How To Know When To Mediate & When To Manage

Choices

Conflict in the workplace is just a part of life. Everybody is different and therefore it would be unrealistic to expect everybody to get on all the time.

The tough part is knowing when to mediate and when to manage in such a situation. In this article we give you a little helping hand.

When To Mediate

The process of mediation is where you act as a facilitator between different parties. The object in this situation is to help them find common ground so that they can work towards a mutually agreeable situation.

Mediation is often more relevant when a conflict has become personal between two colleagues. The damage that might result requires a manager to intervene and help both sides to appreciate each other’s point of view. The long term future of the team and the way that colleagues work together can often be affected by conflict between individuals.

There are also times when you might need to mediate between two senior colleagues rather than your team members. This works best where you have respect from both people involved.

When mediating, a crucial technique is to get the issue down in writing. This helps to take away the emotion in the conflict. Make sure that both agree what the issue. You may find sometimes that this is all your need to solve the issue. This is because it may just be a misunderstanding about what the issue is.

If there is still a divide between the two people find out the intention for them behaving in this way. Keep asking this until you find something in common such as ‘To do the best for the team’ or ‘To meet our objectives’.

When To Manage

Sometimes there will be times when colleagues argue about what should be a priority within the team. This is less about personalities and more about being clear in your instructions. It is also about the overall objectives of the team and the organisation. In this situation you will need to clarify the goals and what you expect of everybody. It is also worth discussing how future disagreements on priorities should be handled.

In this circumstance it may be you that has caused the problem between team members and therefore it is more of a management issue. Once you have clarified priorities consider how you will deal with this situation in the future. What do you need to do to change the way you explain tasks to avoid any future ambiguity?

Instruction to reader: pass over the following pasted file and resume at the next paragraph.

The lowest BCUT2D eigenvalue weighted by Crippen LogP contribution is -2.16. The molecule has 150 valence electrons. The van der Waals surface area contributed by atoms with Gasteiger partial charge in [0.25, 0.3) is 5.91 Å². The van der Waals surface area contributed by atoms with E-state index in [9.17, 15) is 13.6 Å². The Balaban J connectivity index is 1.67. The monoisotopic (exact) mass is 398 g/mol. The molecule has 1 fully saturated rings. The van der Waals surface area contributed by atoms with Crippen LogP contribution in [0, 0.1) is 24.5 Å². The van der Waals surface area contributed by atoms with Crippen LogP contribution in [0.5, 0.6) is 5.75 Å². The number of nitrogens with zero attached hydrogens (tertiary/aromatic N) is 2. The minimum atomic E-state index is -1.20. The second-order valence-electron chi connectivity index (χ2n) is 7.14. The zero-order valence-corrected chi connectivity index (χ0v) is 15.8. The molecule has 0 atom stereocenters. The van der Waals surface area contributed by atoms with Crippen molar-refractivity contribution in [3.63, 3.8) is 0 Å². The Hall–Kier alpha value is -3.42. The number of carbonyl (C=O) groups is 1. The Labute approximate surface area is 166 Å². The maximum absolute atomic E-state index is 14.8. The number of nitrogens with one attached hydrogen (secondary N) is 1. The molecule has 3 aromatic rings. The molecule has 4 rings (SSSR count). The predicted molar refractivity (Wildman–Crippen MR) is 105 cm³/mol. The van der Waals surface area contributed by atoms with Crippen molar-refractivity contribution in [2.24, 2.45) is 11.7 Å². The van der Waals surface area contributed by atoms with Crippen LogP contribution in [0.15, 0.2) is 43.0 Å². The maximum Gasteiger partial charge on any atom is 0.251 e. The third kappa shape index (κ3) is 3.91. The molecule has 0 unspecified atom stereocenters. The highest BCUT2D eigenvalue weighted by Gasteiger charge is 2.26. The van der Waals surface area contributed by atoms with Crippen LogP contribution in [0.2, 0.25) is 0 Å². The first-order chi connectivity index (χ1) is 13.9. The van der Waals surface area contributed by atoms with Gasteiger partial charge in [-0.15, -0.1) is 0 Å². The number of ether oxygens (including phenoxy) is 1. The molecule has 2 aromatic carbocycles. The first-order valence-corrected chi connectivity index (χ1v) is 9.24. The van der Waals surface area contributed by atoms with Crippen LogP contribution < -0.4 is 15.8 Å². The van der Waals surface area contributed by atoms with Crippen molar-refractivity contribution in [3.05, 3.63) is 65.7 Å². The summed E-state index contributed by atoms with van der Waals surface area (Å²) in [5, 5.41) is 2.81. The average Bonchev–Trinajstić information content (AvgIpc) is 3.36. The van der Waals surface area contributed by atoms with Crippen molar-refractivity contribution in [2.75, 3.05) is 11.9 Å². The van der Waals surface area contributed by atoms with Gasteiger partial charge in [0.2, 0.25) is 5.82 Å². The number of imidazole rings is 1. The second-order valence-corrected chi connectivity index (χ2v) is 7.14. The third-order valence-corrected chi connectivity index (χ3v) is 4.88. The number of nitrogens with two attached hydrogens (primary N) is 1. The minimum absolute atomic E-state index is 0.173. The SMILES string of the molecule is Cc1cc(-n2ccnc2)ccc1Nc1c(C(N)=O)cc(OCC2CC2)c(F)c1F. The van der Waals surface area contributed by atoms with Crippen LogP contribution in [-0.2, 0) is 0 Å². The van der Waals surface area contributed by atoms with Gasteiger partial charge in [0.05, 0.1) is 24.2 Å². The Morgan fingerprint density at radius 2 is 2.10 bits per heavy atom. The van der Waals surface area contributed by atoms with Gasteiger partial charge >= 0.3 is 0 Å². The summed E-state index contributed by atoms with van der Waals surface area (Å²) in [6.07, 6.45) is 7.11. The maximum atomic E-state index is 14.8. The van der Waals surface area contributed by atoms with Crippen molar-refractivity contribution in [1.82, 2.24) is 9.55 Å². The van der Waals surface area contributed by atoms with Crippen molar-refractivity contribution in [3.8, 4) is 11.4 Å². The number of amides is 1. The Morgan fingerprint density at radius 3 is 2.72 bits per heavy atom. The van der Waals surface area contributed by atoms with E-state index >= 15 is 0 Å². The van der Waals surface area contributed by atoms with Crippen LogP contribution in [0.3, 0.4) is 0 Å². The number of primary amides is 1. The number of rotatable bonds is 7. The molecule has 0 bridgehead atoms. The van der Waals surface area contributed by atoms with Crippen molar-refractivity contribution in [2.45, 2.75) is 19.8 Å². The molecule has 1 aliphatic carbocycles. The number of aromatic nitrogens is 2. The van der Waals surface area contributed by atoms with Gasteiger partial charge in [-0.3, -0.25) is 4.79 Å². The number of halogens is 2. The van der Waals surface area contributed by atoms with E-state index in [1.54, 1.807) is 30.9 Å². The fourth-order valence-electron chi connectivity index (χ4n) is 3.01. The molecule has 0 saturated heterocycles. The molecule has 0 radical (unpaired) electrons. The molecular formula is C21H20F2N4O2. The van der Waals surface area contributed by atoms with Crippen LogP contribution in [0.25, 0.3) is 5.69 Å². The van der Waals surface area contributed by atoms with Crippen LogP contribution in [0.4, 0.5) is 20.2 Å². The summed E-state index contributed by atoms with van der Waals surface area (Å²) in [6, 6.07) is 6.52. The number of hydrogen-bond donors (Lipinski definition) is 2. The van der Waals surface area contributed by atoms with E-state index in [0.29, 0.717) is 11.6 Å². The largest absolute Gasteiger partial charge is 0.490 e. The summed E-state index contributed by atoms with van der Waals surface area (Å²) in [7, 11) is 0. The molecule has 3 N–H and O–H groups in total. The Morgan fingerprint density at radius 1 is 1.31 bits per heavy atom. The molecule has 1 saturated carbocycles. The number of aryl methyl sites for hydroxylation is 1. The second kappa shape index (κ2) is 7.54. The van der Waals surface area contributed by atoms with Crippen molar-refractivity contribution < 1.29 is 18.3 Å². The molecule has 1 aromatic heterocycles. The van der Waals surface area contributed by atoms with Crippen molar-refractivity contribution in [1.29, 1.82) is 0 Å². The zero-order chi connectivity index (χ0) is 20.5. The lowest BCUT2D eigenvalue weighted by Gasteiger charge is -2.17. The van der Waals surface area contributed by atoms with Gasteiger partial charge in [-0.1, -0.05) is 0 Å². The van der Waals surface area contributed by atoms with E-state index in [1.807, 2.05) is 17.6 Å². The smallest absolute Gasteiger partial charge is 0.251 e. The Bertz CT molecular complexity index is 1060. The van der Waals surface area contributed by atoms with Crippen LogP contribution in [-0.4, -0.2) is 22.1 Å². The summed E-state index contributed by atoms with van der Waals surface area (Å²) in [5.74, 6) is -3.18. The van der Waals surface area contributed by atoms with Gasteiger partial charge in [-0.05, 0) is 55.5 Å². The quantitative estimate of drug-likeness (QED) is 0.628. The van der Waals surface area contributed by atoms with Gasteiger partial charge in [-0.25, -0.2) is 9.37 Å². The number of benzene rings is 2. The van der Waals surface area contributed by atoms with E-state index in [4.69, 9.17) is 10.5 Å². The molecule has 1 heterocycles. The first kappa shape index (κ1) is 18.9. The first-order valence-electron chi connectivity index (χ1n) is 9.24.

Handling conflict can be difficult in the workplace. Knowing when to mediate and when to manage can be vital to preserving relationships. If you would like MTD to help you build a strong, respectful and productive team please contact us for in-house training and team building events.

Many thanks

Mark Williams

Head of Training

http://www.mtdtraining.com

(Image by Stuart Miles at FreeDigitalPhotos.net)

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Mark-WilliamsMark Williams

Mark Williams is a learning and development professional, using business psychology and multiple intelligences to create fascinating and quickly-identifiable learning initiatives in the real-world business setting. Mark’s role at MTD is to ensure that our training is leading edge, and works closely with our trainers to develop the best learning experiences for all people on learning programmes. Mark designs and delivers training programmes for businesses both small and large and strives to ensure that MTD’s clients are receiving the very best training, support and services that will really make a difference to their business.